So it was with some excitement that I hit the stores when they finally reopened in July – yes, we were in lockdown for almost six months. And even before that, although I may have made a few quick trips to the mall last summer and before Christmas, they were quick in and out, don’t touch anything and certainly don’t try anything on affairs.
So imagine my disappointment to be confronted with this…..
Are these left over from last year or this year, and who looks good in gold anyway, unless you’re a contender at the Olympics?
Or how about no color – this is from a popular store that I usually walk right by as the quality is so poor.
Neutral is almost as bad as the endless sea of black and white we see every year. Not that there’s anything wrong with black pants. There were years when my entire wardrobe centered about black pants and an assortment of cute tops, but where were all the cute tops?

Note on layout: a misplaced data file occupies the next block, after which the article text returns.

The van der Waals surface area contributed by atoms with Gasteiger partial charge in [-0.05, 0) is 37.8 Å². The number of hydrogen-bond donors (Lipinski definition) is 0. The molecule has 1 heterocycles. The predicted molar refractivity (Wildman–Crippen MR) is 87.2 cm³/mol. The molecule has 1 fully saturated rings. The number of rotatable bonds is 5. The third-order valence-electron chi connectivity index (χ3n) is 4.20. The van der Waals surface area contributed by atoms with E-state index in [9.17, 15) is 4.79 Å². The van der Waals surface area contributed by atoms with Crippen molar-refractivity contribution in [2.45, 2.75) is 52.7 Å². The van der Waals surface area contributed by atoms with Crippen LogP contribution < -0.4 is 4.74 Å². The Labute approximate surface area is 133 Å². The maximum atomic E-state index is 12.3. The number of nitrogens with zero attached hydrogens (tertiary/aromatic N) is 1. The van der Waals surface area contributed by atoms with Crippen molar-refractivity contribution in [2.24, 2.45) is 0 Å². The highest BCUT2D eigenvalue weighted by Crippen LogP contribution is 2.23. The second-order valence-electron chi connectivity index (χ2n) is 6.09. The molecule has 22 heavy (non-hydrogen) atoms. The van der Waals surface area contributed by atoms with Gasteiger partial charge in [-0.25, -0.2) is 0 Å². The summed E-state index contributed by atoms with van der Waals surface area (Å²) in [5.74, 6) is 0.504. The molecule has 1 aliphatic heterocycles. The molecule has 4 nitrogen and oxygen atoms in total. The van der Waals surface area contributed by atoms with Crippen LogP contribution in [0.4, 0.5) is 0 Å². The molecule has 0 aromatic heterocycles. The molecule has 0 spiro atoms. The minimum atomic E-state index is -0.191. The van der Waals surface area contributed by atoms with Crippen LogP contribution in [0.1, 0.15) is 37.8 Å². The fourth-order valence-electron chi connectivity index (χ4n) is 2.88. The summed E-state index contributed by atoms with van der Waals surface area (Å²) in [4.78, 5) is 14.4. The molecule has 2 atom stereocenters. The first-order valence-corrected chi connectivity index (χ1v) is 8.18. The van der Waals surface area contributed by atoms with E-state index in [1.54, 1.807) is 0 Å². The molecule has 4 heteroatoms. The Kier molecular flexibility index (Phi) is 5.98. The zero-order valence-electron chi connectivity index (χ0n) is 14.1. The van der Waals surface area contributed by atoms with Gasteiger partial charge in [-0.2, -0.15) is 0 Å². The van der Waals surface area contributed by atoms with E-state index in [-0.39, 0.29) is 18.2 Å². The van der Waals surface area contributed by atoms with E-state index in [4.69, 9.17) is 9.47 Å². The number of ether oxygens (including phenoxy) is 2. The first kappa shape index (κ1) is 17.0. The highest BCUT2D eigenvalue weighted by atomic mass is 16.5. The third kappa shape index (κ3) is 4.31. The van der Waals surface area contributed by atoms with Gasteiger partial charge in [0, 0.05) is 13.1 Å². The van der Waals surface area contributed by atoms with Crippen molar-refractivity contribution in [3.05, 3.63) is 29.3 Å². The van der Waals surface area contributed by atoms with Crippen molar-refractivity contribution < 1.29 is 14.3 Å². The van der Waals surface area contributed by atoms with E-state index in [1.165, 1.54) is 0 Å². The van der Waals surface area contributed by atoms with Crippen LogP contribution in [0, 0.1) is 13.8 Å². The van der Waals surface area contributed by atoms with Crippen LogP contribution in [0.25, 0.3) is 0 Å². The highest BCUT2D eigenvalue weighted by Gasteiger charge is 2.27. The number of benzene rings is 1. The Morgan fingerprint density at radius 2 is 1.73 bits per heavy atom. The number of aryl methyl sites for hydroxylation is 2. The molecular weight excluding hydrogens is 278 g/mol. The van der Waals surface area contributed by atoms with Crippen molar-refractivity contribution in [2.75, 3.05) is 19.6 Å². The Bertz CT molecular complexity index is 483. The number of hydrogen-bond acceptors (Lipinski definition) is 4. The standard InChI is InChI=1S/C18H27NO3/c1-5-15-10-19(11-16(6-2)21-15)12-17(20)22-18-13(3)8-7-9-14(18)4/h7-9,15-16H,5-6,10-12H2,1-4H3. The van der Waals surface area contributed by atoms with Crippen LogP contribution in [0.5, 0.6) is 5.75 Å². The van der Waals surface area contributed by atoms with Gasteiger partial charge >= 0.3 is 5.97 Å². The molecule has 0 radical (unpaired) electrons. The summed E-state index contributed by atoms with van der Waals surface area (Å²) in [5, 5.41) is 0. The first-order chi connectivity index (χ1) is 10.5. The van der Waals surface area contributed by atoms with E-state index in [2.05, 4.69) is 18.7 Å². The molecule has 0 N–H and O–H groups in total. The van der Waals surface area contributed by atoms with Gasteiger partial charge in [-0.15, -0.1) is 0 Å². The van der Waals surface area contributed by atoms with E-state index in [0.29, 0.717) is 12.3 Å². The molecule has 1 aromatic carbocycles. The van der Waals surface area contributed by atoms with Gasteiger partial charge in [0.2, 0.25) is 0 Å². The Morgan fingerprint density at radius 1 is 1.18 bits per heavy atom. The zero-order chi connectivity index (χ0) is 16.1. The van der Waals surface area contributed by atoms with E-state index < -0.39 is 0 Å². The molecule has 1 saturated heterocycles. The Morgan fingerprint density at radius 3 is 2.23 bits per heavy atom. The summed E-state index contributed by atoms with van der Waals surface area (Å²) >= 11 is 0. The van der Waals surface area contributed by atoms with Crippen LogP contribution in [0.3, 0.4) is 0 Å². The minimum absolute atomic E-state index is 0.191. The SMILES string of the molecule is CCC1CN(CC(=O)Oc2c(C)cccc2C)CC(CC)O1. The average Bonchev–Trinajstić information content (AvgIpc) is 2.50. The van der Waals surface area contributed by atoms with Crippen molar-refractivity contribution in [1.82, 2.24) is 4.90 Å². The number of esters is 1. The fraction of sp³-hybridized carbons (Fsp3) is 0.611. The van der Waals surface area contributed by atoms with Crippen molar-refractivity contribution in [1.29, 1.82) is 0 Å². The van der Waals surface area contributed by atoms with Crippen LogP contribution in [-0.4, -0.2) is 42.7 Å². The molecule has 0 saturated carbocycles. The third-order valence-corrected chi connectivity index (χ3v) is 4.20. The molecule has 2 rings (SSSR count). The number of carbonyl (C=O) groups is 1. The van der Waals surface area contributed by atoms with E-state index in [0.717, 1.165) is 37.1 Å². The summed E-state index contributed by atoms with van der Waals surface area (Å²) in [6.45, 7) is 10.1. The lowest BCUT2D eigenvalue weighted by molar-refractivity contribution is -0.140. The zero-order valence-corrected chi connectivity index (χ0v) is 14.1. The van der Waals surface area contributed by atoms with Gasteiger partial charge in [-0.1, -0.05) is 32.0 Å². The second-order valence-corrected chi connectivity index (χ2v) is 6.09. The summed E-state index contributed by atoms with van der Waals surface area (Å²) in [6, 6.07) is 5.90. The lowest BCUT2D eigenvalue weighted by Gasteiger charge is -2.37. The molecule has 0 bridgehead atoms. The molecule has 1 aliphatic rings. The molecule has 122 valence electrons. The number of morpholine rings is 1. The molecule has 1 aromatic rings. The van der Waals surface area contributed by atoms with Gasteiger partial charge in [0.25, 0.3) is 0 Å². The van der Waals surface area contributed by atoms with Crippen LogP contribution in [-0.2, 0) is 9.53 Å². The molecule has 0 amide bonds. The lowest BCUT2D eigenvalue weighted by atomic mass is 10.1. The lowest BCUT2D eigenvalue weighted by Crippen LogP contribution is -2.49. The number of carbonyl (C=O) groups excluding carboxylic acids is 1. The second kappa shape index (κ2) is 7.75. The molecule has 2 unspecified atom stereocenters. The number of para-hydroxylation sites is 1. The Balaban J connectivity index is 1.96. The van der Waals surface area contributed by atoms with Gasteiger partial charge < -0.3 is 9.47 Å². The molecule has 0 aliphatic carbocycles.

I felt like poor Alice who had fallen down the rabbit hole into a strange new world where nothing made sense. Except I wasn’t poor – I had money to spend after two years of pent-up consumer demand, and an economy I wished to support!
Or how about this sweater, from an expensive lady’s store? What kind of animal is this?
I know I haven’t shopped in awhile but is this what passes for fashion these days?
I remember the poncho look the first time around in the seventies and have no desire to re-live it. Besides wool makes me itchy just looking at it.
The long drapey look may be popular, but you have to be tall to wear it.
This muted plaid one isn’t too bad, minus the fringe, but wouldn’t your arms get cold?